Enrolling participants into the study now. Please fill out this survey if you are interested:
What is Drug Reaction with Eosinophilia and Systemic Symptoms (“DRESS”) also known as “Drug-induced hypersensitivity syndrome”?
- Drug Reaction with Eosinophilia and Systemic Symptoms (DRESS) is a serious life threatening but potentially preventable drug-induced disease.
- DRESS is related to common drugs such as anti-infective drugs(vancomycin, trimethoprim-sulfamethoxazole (Bactrim), dapsone, minocycline, antiretrovirals such as nevirapine and raltegravir and others), anticonvulsants and drugs for mood disorders (lamotrigine, phenytoin, carbamazepine, oxcarbazepine), and drugs for gout (allopurinol) as well as many other drugs.
- Strong genetic risk factors have been associated with DRESS that open a pathway to prediction, prevention and improved diagnosis, however many drugs require further research to help in the discovery of new genetic markers, to understand additional genetic factors that explain why not everyone carrying the primary risk gene gets dress and to increase the widespread availability of preventive and diagnostic genetic markers.
What are the Primary Aims of the Study?
- To identify genetic risk factors associated with drug-induced DRESS that will translate into improved pre-prescription preventive strategies and care of DRESS.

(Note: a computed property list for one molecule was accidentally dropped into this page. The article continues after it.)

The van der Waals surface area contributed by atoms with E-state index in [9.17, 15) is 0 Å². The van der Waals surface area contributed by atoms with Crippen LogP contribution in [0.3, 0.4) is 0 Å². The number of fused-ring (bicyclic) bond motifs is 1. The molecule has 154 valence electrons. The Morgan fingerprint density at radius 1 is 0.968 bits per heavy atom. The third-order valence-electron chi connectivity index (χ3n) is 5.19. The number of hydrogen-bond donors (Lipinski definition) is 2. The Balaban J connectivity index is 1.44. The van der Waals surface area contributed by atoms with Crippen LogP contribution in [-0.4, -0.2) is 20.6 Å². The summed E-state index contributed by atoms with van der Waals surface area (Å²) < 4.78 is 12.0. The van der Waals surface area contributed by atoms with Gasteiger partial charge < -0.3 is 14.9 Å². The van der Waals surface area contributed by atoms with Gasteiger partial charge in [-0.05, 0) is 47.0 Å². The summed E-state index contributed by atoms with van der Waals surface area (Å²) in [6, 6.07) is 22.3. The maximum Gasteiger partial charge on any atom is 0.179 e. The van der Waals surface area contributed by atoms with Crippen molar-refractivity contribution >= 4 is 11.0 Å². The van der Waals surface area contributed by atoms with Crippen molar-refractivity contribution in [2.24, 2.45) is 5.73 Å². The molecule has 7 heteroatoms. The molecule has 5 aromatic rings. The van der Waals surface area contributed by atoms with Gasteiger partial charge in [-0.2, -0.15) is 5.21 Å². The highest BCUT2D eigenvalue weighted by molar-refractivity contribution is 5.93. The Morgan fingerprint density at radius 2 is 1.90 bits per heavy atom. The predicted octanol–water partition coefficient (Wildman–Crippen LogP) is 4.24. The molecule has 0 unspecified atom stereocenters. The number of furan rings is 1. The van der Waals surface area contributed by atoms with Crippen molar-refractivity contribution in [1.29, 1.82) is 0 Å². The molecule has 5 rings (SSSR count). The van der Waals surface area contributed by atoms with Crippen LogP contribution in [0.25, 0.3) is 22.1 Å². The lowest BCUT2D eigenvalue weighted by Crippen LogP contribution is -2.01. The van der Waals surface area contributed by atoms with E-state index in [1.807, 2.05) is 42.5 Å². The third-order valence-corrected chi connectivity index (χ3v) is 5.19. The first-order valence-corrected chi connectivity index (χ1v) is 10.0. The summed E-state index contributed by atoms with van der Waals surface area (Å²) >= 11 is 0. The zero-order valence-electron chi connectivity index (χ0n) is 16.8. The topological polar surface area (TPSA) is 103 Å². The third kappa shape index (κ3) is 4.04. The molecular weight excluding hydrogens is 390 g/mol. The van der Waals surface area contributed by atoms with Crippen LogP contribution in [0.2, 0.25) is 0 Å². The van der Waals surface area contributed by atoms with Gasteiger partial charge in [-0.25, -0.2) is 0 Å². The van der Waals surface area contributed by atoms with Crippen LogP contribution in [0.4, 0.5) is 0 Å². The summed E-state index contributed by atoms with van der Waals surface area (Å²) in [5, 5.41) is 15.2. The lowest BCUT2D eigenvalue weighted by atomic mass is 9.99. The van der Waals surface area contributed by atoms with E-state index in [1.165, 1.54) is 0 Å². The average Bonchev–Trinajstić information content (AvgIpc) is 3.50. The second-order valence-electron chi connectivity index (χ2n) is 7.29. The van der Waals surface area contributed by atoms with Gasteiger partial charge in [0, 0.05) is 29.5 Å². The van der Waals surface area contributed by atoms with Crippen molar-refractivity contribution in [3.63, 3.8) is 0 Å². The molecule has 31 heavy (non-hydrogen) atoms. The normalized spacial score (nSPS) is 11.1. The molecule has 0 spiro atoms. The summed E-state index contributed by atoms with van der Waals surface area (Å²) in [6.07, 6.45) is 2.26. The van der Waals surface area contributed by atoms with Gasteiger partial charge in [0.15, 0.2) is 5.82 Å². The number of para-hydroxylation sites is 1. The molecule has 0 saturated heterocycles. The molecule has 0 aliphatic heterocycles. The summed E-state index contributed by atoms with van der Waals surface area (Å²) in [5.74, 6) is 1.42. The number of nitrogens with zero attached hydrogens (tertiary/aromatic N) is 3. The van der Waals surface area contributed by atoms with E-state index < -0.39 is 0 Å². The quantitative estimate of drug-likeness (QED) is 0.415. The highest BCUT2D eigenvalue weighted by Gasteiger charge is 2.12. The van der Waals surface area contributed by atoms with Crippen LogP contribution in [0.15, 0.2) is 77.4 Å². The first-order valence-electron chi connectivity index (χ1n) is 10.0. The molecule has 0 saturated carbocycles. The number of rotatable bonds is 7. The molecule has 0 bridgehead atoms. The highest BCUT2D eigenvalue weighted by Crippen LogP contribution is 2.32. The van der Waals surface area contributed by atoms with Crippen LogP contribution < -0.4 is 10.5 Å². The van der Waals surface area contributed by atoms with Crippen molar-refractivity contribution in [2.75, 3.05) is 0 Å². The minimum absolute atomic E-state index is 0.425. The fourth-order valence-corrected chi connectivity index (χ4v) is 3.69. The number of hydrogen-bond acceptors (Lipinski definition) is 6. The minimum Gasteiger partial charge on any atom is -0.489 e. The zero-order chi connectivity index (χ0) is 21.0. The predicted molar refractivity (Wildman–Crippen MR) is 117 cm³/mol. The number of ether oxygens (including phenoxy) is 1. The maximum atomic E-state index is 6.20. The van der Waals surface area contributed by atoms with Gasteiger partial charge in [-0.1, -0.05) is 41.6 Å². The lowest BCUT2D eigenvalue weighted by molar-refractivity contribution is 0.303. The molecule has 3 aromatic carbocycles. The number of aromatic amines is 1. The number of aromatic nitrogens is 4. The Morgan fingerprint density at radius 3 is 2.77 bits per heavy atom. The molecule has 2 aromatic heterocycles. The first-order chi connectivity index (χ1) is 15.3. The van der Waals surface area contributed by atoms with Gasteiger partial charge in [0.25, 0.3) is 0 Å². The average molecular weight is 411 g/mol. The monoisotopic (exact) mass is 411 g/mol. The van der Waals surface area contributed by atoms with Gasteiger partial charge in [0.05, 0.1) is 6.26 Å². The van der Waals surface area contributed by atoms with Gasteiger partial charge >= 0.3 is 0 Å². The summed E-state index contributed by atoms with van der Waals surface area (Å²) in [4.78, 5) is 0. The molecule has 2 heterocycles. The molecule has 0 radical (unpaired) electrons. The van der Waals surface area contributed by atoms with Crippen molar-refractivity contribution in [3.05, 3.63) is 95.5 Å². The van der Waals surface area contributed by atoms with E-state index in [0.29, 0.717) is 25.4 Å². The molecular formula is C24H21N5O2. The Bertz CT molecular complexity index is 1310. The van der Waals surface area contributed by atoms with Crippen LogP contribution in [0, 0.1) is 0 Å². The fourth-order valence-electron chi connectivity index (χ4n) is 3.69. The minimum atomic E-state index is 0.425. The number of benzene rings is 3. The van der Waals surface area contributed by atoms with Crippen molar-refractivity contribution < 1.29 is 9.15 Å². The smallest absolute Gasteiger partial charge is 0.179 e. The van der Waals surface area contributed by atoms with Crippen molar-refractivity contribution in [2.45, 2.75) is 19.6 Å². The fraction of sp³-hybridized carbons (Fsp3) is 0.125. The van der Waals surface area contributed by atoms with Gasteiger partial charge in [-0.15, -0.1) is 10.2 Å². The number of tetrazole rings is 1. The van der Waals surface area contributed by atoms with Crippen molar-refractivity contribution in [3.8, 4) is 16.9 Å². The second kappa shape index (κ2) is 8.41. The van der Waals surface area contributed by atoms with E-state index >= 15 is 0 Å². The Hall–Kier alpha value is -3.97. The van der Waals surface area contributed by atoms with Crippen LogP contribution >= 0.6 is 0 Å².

- To understand the long-term complications of DRESS.
What Does the Study Require?
- No onsite visit is required.
- Review of medical records that include the time you the diagnosis of DRESS was made and you received acute treatment. Since DRESS often has follow-up complications this may also include records from your dermatologist or other provider.
- Your records will be reviewed by a panel of DRESS experts
- You will be mailed an Oragene oral saliva DNA kit to provide a one-time saliva sample that will be send in a box ready to courier back to us. This will be used as a source o DNA for the genetic typing planned as part of the study.
Who Can Participate?
- Adults & children who have self-identified as having DRESS related to a medication/drug they have taken.
- Willingness to sign an informed consent document to participate in a research study.
- Ability to provide medical records or be able to obtain your medical records to provide to the research study personnel.